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Agricultural Mechanics Contest Encourages Agricultural Education

Students WeldingAgricultural Mechanics Contest Encourages Agricultural Education

The state agricultural mechanics contest was held at UW on April 8, 2015. The hopes were high for the 37 teams (approximately 148 students) who participated, and the purpose of this competition is to build competence and confidence in these students and provide critical professional development for teachers throughout the state.

Developed and facilitated by the UW agricultural education program, this competition takes place in November and April at the University of Wyoming campus. Teams of high school students from across Wyoming travel to Laramie to showcase their skills and compete in the areas of electrical (both wiring and energy related), electronics, metalworking, woodworking, small engines, soil science, and other agricultural and science, technology, engineering, and mathematics (STEM) components.

This contest is held in conjunction with the Wyoming Future Farmers of America (FFA) state convention and consists of a 50-question test, which students have an hour to complete; a team activity, which the 4-member teams are expected to work together to solve; and different content areas that tests students’ skills and abilities. They are scored on their performance, and the top team advances to the national competition.

“The land grant mission of the university is important in community outreach,” says Dr. Chris Haynes, assistant professor of secondary agricultural education and agricultural mechanics. “We feel like it’s very, very important to have these kids here.”

This is the fourth year that Dr. Chris Haynes has been in charge of the contest. Since taking over the state agricultural mechanics contest, there has been a steady increase in participation. In his first year, there were 47 teams participating, which was an increase from the 12 teams that had participated the previous year. On average, 3/4 of the state of Wyoming participates in this contest.

Support for the agricultural mechanics contest and the agricultural education program has come from Rocky Mountain Power (RMP) and the Ellbogen Foundation.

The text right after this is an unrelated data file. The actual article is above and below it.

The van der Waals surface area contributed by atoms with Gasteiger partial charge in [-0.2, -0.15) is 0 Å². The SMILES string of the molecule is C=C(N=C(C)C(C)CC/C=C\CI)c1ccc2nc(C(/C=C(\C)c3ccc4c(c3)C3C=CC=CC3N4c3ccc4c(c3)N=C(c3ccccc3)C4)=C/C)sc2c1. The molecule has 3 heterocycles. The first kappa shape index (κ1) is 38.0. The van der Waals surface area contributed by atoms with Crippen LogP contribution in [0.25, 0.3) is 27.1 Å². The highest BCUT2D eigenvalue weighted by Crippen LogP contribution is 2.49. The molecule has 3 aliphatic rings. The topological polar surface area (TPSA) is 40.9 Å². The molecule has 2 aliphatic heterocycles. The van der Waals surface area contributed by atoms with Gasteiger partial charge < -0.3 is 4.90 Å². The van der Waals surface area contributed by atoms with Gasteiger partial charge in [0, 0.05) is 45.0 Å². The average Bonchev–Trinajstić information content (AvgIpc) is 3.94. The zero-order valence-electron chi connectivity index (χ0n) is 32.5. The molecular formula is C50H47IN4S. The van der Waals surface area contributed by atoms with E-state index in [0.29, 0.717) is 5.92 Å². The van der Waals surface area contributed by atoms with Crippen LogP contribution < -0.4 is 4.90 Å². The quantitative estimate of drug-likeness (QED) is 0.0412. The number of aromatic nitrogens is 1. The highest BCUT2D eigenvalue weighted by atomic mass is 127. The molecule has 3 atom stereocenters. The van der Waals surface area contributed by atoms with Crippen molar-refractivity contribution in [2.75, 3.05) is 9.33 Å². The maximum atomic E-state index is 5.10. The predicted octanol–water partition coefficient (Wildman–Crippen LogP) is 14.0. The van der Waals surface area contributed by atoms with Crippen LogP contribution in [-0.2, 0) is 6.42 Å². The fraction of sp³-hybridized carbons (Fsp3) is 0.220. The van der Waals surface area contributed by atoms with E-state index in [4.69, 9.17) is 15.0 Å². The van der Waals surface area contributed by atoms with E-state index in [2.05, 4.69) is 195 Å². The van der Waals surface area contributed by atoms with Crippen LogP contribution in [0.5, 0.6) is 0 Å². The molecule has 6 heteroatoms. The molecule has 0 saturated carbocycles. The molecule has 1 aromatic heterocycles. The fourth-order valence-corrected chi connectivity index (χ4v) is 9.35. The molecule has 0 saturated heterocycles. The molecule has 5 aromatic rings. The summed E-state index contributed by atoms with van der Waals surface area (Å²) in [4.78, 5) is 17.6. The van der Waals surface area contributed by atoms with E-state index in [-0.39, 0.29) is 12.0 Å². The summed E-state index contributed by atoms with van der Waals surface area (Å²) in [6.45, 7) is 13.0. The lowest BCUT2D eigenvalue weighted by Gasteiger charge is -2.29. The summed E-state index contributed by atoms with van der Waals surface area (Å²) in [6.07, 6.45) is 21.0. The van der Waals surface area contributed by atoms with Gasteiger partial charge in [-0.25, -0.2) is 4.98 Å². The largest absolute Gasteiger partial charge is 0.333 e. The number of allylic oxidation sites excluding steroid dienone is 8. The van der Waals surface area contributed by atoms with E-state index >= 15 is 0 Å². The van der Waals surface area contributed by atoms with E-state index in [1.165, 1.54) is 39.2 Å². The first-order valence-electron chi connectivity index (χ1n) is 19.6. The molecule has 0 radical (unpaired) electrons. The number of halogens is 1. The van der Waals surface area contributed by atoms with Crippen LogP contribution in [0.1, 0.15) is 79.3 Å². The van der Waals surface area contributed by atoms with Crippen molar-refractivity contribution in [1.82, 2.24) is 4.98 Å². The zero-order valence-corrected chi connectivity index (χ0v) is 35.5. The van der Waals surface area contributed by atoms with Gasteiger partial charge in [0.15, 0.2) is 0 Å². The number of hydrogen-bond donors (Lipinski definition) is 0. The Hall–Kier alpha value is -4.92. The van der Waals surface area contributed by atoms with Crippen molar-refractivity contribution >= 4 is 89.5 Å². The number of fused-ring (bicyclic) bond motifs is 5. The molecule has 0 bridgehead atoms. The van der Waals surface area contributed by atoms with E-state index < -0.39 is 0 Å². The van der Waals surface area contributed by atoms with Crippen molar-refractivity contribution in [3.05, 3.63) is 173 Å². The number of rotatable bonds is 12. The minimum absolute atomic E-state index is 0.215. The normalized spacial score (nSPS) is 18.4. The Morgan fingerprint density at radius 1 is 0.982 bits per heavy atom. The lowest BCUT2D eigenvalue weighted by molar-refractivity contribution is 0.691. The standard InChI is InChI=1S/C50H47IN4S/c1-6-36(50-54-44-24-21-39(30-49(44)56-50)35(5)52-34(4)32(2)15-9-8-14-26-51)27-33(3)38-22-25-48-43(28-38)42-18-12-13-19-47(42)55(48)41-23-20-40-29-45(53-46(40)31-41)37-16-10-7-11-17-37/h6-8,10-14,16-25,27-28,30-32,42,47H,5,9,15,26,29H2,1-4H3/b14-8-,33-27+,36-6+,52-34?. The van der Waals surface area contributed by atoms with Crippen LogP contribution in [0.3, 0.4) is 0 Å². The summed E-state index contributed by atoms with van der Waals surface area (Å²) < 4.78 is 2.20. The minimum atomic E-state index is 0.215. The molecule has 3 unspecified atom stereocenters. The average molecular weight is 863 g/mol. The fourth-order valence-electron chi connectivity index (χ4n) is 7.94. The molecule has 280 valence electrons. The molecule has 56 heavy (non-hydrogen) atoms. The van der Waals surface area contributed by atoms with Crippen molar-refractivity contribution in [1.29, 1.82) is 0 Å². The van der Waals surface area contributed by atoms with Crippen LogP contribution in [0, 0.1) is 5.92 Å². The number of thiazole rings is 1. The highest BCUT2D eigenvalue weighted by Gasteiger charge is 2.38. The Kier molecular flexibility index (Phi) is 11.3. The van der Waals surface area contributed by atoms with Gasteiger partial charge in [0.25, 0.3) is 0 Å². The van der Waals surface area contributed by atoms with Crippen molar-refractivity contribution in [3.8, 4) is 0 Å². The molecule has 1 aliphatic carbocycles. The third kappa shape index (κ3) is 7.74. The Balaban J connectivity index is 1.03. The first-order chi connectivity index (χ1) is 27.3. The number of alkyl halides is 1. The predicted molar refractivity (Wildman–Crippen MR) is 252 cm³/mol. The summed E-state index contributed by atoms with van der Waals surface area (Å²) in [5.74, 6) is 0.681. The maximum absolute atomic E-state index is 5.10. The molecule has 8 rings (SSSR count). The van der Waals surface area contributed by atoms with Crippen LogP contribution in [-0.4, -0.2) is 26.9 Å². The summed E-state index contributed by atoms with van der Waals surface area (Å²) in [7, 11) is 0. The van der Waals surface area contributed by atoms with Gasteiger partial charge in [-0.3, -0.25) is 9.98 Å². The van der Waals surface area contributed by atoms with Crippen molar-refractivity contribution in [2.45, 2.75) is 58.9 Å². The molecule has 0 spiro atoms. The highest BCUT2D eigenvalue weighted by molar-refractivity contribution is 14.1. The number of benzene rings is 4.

RMP’s gift enabled the agricultural education program to add an energy component to the competition. The grant allowed for the purchase of equipment, the development of a curriculum and a skills test, and the administration of this competition component to 300 students from across Wyoming. Specifically, the energy component involved electricity from both traditional and renewable energy sources (solar).

The Ellbogen Foundation recently approved use of their excellence fund in the College of Education Dean’s office to enhance and grow the agricultural education program. These funds will help Dr. Haynes create professional development for teachers, add to the statewide outreach, and enhance the state competitions. It will also assist in purchasing new equipment.

Agricultural education programs are found in every land grant institution in the country. It has evolved to prepare future teachers to teach in the STEM curriculum and to encourage innovation in agriculture in a hands-on laboratory.

Since taking over the agricultural education program in 2011, Dr. Haynes has tripled the amount of majors. The program has a balanced enrollment of men and women, many whom were not raised on a farm but all of whom share a passion for education and agriculture. UW is now considered amongst the upper tier of agricultural education programs in the country, alongside names like Texas A&M, Oklahoma State, University of Missouri, and the University of Arizona.Ag Contest - Students using machines

The program is designed to build a well-rounded understanding of teacher education and agricultural science. Students study both historical and current trends in curriculum and pedagogy while learning about special education techniques, integrating technology, and multicultural classrooms.

The agricultural science curriculum is a combination of general agricultural science classes and classes from a chosen area of specialization. Throughout the program, authentic classroom experiences are embedded. Students also benefit from working in a state-of-the-art agriculture education lab to perfect their technical skills and teaching techniques.

Graduates leave the program equipped with the knowledge and confidence to teach the ideas of agricultural leadership, citizenship, communication, cooperation, hard work, and management of resources to our future leaders as an agriculture educator or FFA advisor.

“We’re looking towards the future,” says Dr. Haynes. “And our intent is to expand this program to where we will be able to offer considerably more than we are able to now.”

Students in this degree are well prepared to take their role in a traditional secondary agricultural education program in both the classroom and through leadership development and community service. Dr. Haynes and the College of Education have a vision for the future that brings together state-of-the-art equipment with a forward-looking space for learning. The expansion of the program will not only impact UW students, but also those who participate in the agricultural mechanics competition, as well as the state of Wyoming.

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